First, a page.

A Brooklyn Grandmother is the Latest Victim of NYPD’s Excessive Force
A Brooklyn woman has been left traumatized after she opened her door when the NYPD knocked at 11:45 pm on July 13. Just out of the shower, she had just enough time to put on her underwear and wrap a towel around her. Denise Stewart opened her door just a crack when police forced the door open and dragged her out of her apartment.
Then chaos ensued.
In a disturbing video recorded by a neighbor, more than a half dozen officers swarmed on the mother and grandmother and pinned her against the wall. They ignored her cries when trying to ask for an explanation. Her towel fell off and she was left bare breasted wearing only her underwear, as several male officers continued to shout and manhandle her in front of several neighbors and her family.
For more than two minutes, the naked woman is heard screaming and complaining that she is having trouble breathing and needed her oxygen. Her neighbors try to intervene and tell the officers that Stewart suffers from asthma. Others are heard begging for the several male officers to allow a female officer to deal with her. As she faints, the officers handcuff her, and a female officer finally places a towel over her to cover her naked body.
In the ensuing chaos, Stewart’s adult son and daughter tried to come to her defense. Police officers later arrested them for resisting arrest. Also in the apartment were Stewart’s 12-year-old daughter and 4-year-old grandson. The police claimed the 12-year-old had visible marks on her face and took her to place her into custody with child services. The terrified girl, denying any claims of abuse, resisted and kicked the windows of the police car, breaking the window, a piece of which apparently made a minor cut to an officer’s chin. The officers arrested her for assaulting a police officer, criminal mischief and criminal possession of a weapon. Witnesses also report that the 4-year-old was pepper sprayed.
The police said they were responding to a 911 domestic disturbance call. The only problem is, the call was for a different unit. They had knocked on the wrong door.
The incident comes on the heels of another situation last month in which a Staten Island father of six was killed by an NYPD officer in full view of a cell phone camera. In that incident, Eric Garner can be seen with his hands in the air, explaining that he had done nothing wrong after just breaking up a fight between neighbors. A neighbor decided to record the confrontation as the NYPD had a history of harassing Garner for his alleged illegal selling of untaxed single cigarettes.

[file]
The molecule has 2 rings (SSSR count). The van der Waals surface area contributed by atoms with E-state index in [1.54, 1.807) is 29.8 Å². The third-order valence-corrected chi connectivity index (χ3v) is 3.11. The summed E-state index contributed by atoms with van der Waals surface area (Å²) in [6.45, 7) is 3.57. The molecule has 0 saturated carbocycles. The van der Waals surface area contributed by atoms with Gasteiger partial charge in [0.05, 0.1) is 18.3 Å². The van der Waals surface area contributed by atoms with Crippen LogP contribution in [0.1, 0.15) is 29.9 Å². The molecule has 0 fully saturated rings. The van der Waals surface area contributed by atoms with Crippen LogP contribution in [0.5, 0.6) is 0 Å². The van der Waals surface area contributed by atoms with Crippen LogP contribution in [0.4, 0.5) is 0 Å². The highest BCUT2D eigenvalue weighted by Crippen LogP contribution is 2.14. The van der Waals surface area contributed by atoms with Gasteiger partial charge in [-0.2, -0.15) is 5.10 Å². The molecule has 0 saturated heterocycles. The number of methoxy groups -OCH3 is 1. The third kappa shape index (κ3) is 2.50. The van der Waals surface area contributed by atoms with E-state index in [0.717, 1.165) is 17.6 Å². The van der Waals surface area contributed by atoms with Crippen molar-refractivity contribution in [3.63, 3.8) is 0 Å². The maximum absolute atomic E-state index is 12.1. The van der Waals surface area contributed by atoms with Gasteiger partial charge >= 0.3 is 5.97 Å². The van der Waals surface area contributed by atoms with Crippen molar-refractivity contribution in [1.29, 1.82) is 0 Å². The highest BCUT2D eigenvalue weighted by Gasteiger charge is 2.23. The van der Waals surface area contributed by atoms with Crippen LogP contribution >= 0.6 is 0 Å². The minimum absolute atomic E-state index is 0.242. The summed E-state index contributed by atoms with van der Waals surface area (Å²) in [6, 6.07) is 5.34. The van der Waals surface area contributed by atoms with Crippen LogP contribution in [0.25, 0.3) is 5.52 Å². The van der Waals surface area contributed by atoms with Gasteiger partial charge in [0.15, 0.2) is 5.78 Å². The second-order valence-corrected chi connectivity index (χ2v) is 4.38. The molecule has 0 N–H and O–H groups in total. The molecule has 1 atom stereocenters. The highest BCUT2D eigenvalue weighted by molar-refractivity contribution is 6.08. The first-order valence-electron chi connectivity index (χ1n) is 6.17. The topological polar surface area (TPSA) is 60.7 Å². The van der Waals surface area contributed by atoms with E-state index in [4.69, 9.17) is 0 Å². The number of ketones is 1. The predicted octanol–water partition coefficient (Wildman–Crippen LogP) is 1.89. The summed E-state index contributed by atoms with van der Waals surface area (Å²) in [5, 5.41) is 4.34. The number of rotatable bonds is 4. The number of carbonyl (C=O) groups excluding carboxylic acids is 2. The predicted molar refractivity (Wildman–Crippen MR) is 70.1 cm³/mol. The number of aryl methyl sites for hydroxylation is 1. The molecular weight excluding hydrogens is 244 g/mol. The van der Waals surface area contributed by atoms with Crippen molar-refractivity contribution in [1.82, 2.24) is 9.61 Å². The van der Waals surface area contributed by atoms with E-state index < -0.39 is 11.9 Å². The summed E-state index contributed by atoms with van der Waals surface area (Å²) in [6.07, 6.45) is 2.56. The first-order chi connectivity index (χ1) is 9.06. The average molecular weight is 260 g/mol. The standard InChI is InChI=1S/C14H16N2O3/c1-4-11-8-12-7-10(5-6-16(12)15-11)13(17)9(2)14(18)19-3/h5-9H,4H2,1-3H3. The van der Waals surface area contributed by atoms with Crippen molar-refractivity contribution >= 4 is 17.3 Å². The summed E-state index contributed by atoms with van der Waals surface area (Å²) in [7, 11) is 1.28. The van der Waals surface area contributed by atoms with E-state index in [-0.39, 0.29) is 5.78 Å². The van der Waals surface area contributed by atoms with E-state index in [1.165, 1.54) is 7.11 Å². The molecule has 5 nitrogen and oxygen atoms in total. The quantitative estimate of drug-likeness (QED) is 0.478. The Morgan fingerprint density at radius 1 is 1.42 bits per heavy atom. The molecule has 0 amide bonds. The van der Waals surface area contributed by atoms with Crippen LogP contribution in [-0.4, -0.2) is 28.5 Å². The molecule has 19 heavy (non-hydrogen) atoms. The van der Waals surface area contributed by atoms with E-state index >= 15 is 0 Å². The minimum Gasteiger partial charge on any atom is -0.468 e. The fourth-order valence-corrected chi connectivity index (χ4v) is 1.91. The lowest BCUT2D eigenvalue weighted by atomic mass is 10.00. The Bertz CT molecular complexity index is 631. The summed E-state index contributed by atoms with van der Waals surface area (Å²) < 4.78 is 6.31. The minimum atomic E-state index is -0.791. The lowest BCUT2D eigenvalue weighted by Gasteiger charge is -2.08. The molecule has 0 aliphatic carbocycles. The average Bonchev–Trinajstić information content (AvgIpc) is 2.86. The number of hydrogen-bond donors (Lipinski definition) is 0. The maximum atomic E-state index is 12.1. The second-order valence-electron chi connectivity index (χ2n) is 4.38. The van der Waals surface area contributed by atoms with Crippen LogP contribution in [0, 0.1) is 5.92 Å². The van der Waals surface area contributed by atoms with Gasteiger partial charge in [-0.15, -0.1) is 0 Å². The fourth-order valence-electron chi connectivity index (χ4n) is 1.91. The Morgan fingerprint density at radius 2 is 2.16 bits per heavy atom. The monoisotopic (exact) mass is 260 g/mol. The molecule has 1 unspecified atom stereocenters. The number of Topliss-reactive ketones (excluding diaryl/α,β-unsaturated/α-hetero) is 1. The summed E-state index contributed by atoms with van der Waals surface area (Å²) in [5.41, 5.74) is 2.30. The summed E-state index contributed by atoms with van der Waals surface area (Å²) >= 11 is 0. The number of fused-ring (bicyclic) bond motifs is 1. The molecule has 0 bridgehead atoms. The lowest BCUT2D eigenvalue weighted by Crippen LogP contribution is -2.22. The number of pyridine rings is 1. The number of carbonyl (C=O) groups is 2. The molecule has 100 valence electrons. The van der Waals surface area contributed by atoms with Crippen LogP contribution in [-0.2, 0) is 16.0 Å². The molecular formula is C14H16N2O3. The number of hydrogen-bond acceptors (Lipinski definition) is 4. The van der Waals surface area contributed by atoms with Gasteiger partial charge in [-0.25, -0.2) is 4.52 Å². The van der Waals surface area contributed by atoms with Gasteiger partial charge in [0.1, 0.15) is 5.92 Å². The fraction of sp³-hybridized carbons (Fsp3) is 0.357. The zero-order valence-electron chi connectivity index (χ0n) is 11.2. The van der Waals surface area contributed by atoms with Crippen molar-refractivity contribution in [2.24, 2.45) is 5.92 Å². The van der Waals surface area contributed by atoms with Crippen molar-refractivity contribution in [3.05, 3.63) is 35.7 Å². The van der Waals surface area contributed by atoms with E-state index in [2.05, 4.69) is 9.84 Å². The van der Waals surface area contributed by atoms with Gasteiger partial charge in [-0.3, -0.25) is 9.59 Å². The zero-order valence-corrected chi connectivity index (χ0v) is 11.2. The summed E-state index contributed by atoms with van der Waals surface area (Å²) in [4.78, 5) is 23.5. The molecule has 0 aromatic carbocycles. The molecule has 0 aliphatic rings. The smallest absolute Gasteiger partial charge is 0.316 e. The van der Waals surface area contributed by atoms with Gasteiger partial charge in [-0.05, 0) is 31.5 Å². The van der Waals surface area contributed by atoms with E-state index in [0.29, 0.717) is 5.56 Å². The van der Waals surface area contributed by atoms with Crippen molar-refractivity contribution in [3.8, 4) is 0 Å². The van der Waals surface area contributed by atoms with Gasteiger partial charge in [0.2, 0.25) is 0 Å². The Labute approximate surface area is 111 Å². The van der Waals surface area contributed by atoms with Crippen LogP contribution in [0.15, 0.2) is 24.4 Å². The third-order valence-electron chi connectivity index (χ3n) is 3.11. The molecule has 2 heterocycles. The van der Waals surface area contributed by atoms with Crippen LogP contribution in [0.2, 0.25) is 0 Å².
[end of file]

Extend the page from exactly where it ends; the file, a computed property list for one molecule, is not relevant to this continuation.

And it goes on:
The situation escalated to the point of several officers physically taking into custody the very large black man who never resisted. One officer placed him in a chokehold while he lay handcuffed on the sidewalk. Garner is heard saying he couldn’t breathe and shortly thereafter died. No attempts were made to revive him by the officers or the EMTs.
His death has been ruled a homicide.
The New York City Police Department has never been known for its measured approach to enforcement of the law. It has a long history of corruption and excessive force, with investigations dating as far back as 1895. They’ve enjoyed the benefit of tough on crime polices with little intervention from politicians. These policies have overwhelmingly had a negative impact on people of color leading to documented evidence of disproportionate “enforcement” in communities that have no recourse to fight back.
Except now there is videotaped evidence.
The NYPD recently arrested the man who videotaped Eric Garner’s death on charges that he was in possession of an illegal gun. They also arrested his wife after she was reportedly seen having an argument with a woman on the street. Thus far no charges have been filed against the officers who are currently on paid leave.
As for Denise Stewart, the city’s Administration of Children Services investigated the claim of child abuse and found no injuries on the girl and no evidence of neglect. Ms. Stewart continues to deal with the trauma of being physically manhandled by several male officers in the view of her family and neighbors.
“I didn’t do nothing wrong,” she said, crying as she recounted the ordeal to the Daily News. “It’s disgusting and embarrassing. I’ve been married 16 years. It took my husband 10 years to see my nakedness.”
The NYPD says the incident is being investigated by internal affairs.